Infoscience

Thesis

Role of the FoxO3a Transcription Factor in alpha-synuclein Induced Neurodegeneration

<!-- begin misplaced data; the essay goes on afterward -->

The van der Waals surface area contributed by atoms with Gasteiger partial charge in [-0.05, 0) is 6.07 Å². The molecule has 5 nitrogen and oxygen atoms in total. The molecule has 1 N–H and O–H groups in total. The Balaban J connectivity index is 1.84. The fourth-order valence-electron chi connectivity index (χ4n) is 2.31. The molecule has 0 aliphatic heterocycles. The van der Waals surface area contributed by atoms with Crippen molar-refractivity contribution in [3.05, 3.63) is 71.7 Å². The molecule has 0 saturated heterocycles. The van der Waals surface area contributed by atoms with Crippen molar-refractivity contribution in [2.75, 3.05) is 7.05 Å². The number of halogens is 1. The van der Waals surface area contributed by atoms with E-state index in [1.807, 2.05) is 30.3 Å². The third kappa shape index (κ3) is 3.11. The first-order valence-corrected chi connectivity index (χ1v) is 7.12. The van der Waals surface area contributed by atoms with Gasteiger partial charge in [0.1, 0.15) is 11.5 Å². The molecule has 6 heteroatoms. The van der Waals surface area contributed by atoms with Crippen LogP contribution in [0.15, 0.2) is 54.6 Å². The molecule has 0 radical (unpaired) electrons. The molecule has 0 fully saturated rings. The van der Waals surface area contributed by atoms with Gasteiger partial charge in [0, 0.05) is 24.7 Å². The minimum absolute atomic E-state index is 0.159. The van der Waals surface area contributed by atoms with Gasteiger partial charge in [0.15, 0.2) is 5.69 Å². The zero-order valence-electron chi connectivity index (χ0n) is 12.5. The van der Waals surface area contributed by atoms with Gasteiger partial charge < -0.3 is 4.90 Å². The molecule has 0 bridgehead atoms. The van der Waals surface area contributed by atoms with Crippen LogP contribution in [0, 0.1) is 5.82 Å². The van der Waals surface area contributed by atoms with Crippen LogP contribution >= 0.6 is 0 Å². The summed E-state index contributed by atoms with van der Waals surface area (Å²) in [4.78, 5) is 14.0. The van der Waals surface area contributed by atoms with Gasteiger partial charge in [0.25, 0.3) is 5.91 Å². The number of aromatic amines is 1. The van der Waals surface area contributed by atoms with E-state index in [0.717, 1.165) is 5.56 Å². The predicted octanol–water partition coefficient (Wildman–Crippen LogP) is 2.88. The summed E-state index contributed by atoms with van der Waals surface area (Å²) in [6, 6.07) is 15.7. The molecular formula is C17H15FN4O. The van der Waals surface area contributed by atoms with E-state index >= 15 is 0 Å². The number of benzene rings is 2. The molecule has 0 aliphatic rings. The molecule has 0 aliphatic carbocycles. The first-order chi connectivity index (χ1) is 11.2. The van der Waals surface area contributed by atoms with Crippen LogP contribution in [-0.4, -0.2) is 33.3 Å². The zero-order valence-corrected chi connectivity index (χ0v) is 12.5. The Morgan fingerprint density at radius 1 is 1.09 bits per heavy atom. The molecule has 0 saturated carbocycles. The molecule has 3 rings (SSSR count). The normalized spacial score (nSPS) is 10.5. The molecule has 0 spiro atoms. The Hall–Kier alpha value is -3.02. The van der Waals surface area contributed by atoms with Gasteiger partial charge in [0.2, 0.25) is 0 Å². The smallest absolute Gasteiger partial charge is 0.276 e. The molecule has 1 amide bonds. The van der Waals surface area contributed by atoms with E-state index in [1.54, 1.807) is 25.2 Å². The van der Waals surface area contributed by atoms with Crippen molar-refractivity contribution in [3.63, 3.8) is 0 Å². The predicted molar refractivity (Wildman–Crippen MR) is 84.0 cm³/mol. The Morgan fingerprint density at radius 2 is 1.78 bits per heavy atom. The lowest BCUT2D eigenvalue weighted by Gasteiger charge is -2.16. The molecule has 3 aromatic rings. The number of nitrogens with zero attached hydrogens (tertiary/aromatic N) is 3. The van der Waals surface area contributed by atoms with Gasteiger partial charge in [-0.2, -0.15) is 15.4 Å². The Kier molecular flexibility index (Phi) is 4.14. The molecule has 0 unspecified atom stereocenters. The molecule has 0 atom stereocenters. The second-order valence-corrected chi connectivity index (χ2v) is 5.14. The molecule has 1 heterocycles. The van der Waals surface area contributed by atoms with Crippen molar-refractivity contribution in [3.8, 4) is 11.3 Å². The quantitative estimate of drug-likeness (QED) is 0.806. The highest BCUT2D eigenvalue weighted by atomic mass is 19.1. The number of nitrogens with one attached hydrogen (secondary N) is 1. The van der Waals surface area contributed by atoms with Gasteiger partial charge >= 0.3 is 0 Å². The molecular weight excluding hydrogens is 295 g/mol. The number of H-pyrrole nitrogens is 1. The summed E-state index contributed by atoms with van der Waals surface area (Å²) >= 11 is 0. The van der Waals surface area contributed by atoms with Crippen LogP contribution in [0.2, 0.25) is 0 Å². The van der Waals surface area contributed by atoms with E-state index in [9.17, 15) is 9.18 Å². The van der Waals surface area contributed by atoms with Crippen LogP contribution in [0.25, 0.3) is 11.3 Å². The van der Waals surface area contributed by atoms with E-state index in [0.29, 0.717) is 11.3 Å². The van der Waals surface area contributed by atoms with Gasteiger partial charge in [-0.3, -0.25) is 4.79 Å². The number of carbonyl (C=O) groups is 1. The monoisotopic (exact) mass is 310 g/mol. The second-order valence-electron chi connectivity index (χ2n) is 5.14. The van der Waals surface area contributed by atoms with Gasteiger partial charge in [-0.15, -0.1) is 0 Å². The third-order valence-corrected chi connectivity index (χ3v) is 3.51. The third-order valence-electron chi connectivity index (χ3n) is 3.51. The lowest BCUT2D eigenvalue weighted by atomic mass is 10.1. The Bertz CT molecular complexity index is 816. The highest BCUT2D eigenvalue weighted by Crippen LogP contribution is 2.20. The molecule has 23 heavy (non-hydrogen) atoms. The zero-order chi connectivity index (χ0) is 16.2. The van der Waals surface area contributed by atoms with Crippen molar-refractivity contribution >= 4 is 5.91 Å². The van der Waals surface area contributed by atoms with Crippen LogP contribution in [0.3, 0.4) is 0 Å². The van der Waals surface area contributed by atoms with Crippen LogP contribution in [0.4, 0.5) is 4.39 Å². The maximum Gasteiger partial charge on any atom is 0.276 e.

Increased expression of α-synuclein and point mutations in its amino acid sequence play a causative role in familial forms of Parkinson's disease (PD). In addition, circumstances affecting the level of α-synuclein expression significantly increase the risk of developing sporadic PD. This is further corroborated by the abundance of α-synuclein in protein aggregates called Lewy bodies (LBs), a histological hallmark of the disease. Aging constitutes the most prominent risk factor in the pathogenesis of PD and other synucleinopathies. Protective stress response and repair pathways gradually decline over time, a process likely to contribute to the appearance of neurodegenerative disease. Studies in lower organisms, such as the yeast and the worm Caenorhabditis elegans, have highlighted the role of the evolutionarily conserved transcription factor FoxO3a in the aging process, increasing life span and reducing molecular processes that possibly underlie neurodegeneration in higher organisms. This transcription factor is mainly controlled by insulin/Insulin-like growth factor (IGF) signaling (IIS) and impacts a broad range of disease-related responses involving neuronal apoptosis and adaptation to stress. We have hypothesized that FoxO3a activity may regulate the response of dopaminergic neurons to PD-related stress such as reactive oxygen species (ROS) and α-synuclein proteotoxicity. To address this question, AAV2/6 vectors encoding various forms of FoxO3a were used to modulate the activity of this transcription factor in the adult rat substantia nigra pars compacta (SNpc). We determined a viral dose where expression of the wild-type form of FoxO3a did not impair the survival of nigral neurons and their striatal projections. In contrast, a constitutively active FoxO3a mutant (FoxOm), with an Akt-independent nuclear import, led to a significant loss of dopaminergic cell bodies, consistent with the pro-apoptotic activity of FoxO3a. Expression of a dominant-negative competitor composed of the FoxO DNA-binding domain (FoxODBD) did not significantly impair the survival of nigral neurons. However, at a high viral dose, FoxO inhibition led to neuronal accumulation of 4-hydroxynonenal (HNE), an indicator of chronic oxidative stress, and to a loss of neurons positive for dopaminergic markers. Altogether, these results confirm in nigral neurons the critical role of FoxO3a activity at the intersection between apoptotic response and neuronal resistance to oxidative stress. Next, we hypothesized that FoxO3a may regulate the response of dopaminergic neurons to α-synuclein proteotoxicity. To investigate the effect of FoxO3a on α-synuclein accumulation, we co-injected AAV2/6 vectors modulating FoxO3a activity with a wild-type human α-synuclein vector. When compared to control and FoxOm, both wild-type FoxO3a and FoxODBD significantly reduced the α-synuclein-induced loss of neurons positive for dopaminergic markers. Importantly, the injection of vectors activating FoxO3a (wild-type and FoxOm) led to an overall reduction in soluble α-synuclein monomeric forms, concomitant with the formation of dense proteinase K-resistant aggregates found in the neuronal cell soma. With the dominant negative FoxODBD, we observed an accumulation of α-synuclein, with a diffuse distribution of proteinase K-resistant immunoreactivity in both axon and neuronal soma. These data point to FoxO3a as an important regulator of neuronal survival in the SNpc, which can oppose α-synuclein accumulation and proteotoxicity. The role of FoxO3a in α-synuclein toxicity may provide some clues about the role of the aging process in PD neurodegeneration.

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